From Consider Biking:
Senators Teresa Fedor and Mark Wagoner to Announce Biking Safety Bill
Columbus, Ohio — Senators Teresa Fedor (D-Toledo) and Mark Wagoner (R-Ottawa Hills) will announce the introduction of a biking safety bill September 28, 2009 at 10:30 AM on the west lawn of the Statehouse. The legislation will define a safe lateral passing distance of three feet when a motor vehicle passes a bicycle or other non-motorized vehicle. The Ohio Bicycle Federation President, Chuck Smith, will be in attendance to speak in support of the legislation. Local riders and those injured by the failure of drivers to observe a safe passing distance will also be in attendance.
“Cyclists often do not feel safe riding in their neighborhoods or to work because of unsafe distances between cars. We must make Ohio streets safer for our over one million cyclists,” said Senator Fedor.
Senator Fedor, joined by Senator Wagoner for part of the journey, completed her 3rd Annual Bike to the Capitol tour during Bike to Work Week. The ride reinforced the need for bike-friendly communities and safer roads for those who use bicycling as an alternative mode of transportation. The tour took Senator Fedor from Toledo to Columbus over a 3-day period on a “Campaign for Healthy Kids and Communities”. The event was geared toward raising awareness about quality physical and health education standards in schools, alternative means of transportation and bicycle-friendly communities.
I'm torn on this legislation. On one hand, it's great to see our government taking an interest in safety over speed for a change. And forcing cars to keep three feet away while passing is a wonderful way to do so. I admire the heck out of Senators Fedor and Wagoner for their efforts to make our streets safer for all operators.
But... let's be honest here. Is three feet enough? Most cars pass me with 4 or 5 feet clearance already, and three feet feels pretty close. Controlling the lane helps me to push cars over the lane dividing line if they want to pass, and in such cases three feet would seem like I was being crowded.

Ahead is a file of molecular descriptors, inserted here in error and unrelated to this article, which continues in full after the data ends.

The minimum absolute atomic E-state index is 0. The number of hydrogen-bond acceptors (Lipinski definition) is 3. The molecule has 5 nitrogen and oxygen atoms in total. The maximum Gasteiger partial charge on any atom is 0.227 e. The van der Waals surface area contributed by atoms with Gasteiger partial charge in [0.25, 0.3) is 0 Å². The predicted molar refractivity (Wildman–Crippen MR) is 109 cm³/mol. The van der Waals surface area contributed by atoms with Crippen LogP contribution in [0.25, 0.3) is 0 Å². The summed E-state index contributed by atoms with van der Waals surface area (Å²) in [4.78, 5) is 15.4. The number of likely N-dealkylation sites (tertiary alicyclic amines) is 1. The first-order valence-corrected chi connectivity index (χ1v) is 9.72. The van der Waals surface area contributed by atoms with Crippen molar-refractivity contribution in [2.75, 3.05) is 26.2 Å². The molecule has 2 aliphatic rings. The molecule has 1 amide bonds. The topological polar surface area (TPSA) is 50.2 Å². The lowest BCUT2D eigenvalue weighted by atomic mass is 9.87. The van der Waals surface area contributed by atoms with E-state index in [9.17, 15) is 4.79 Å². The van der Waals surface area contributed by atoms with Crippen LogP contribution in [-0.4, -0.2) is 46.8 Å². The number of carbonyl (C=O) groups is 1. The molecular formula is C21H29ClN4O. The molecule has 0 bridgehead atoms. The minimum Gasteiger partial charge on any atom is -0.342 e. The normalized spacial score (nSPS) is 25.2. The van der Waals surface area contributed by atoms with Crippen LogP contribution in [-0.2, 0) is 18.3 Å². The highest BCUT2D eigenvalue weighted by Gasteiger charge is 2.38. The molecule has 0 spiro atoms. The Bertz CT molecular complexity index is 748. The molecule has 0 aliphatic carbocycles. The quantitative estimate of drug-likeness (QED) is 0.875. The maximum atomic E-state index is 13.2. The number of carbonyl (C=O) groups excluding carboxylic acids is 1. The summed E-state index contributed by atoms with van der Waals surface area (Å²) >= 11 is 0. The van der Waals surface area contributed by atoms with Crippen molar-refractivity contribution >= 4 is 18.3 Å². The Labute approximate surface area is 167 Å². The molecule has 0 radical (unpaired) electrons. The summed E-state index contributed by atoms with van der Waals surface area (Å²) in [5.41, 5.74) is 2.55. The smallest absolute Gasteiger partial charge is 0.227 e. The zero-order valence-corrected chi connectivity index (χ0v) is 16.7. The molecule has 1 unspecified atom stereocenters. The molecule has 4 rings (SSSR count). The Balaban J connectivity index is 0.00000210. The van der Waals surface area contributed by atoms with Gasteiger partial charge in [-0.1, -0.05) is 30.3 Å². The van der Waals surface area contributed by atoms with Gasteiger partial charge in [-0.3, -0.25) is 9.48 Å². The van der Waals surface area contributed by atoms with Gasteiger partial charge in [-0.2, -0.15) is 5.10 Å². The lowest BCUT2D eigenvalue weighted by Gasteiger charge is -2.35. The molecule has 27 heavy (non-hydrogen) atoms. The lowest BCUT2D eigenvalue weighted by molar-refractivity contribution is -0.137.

And is anyone actually going to enforce this? If I went up to a police officer with a car's license plate number and told them that I thought they were disobeying the three foot law, how am I going to prove it?
This seems more like a feel-good law than anything that has any sort of real power.
I've said it before, and I'll say it again. If we really want to do something to make motorists respect the space around cyclists, we'll enact a law that emulates the 5th Motorist Directive from the EU, and place the burden of legal and insurance responsibility for safety on the operators of the most dangerous vehicles - the cars.
My friend CycleDog said it best: cars are weapons. You need a license to drive a car, you need a license to own a gun. And if you were to blindly fire a gun and accidentally hit someone that you didn't see, would "I didn't see them!" be a defense or an admission of guilt? There's no difference here than driving a car, and the responsibility for safety NEEDS to fall to the operators of the vehicles that are doing all the damage.
People, not speed.